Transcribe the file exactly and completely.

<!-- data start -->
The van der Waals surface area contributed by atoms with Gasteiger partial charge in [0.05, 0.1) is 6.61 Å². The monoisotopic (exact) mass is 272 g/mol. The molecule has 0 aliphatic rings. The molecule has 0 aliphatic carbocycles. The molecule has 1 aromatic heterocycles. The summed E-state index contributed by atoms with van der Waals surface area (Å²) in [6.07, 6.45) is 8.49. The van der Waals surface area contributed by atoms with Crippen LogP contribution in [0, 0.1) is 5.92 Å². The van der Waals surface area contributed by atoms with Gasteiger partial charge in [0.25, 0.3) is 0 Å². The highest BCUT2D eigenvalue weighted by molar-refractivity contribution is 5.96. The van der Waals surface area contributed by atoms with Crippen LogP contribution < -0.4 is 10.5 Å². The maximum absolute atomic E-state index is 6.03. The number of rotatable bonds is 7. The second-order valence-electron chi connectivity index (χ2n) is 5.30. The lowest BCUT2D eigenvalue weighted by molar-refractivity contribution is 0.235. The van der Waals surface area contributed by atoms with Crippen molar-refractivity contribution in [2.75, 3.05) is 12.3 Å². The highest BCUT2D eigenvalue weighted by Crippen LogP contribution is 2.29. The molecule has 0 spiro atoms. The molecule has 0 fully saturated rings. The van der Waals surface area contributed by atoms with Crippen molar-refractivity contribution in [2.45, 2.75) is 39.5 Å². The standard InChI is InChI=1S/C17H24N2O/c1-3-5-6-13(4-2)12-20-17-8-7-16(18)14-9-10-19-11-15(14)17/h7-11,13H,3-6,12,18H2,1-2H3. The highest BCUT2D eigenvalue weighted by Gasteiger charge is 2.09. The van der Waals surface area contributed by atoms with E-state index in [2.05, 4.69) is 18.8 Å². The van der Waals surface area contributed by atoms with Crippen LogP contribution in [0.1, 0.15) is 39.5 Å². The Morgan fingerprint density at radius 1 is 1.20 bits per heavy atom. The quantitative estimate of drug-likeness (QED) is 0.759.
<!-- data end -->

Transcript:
The van der Waals surface area contributed by atoms with Gasteiger partial charge in [0.05, 0.1) is 6.61 Å². The monoisotopic (exact) mass is 272 g/mol. The molecule has 0 aliphatic rings. The molecule has 0 aliphatic carbocycles. The molecule has 1 aromatic heterocycles. The summed E-state index contributed by atoms with van der Waals surface area (Å²) in [6.07, 6.45) is 8.49. The van der Waals surface area contributed by atoms with Crippen LogP contribution in [0, 0.1) is 5.92 Å². The van der Waals surface area contributed by atoms with Gasteiger partial charge in [0.25, 0.3) is 0 Å². The highest BCUT2D eigenvalue weighted by molar-refractivity contribution is 5.96. The van der Waals surface area contributed by atoms with Crippen LogP contribution < -0.4 is 10.5 Å². The maximum absolute atomic E-state index is 6.03. The number of rotatable bonds is 7. The second-order valence-electron chi connectivity index (χ2n) is 5.30. The lowest BCUT2D eigenvalue weighted by molar-refractivity contribution is 0.235. The van der Waals surface area contributed by atoms with Crippen molar-refractivity contribution in [2.75, 3.05) is 12.3 Å². The highest BCUT2D eigenvalue weighted by Crippen LogP contribution is 2.29. The molecule has 0 spiro atoms. The molecule has 0 fully saturated rings. The van der Waals surface area contributed by atoms with Crippen molar-refractivity contribution in [2.45, 2.75) is 39.5 Å². The standard InChI is InChI=1S/C17H24N2O/c1-3-5-6-13(4-2)12-20-17-8-7-16(18)14-9-10-19-11-15(14)17/h7-11,13H,3-6,12,18H2,1-2H3. The highest BCUT2D eigenvalue weighted by Gasteiger charge is 2.09. The van der Waals surface area contributed by atoms with E-state index in [2.05, 4.69) is 18.8 Å². The van der Waals surface area contributed by atoms with Crippen LogP contribution in [0.1, 0.15) is 39.5 Å². The Morgan fingerprint density at radius 1 is 1.20 bits per heavy atom. The quantitative estimate of drug-likeness (QED) is 0.759.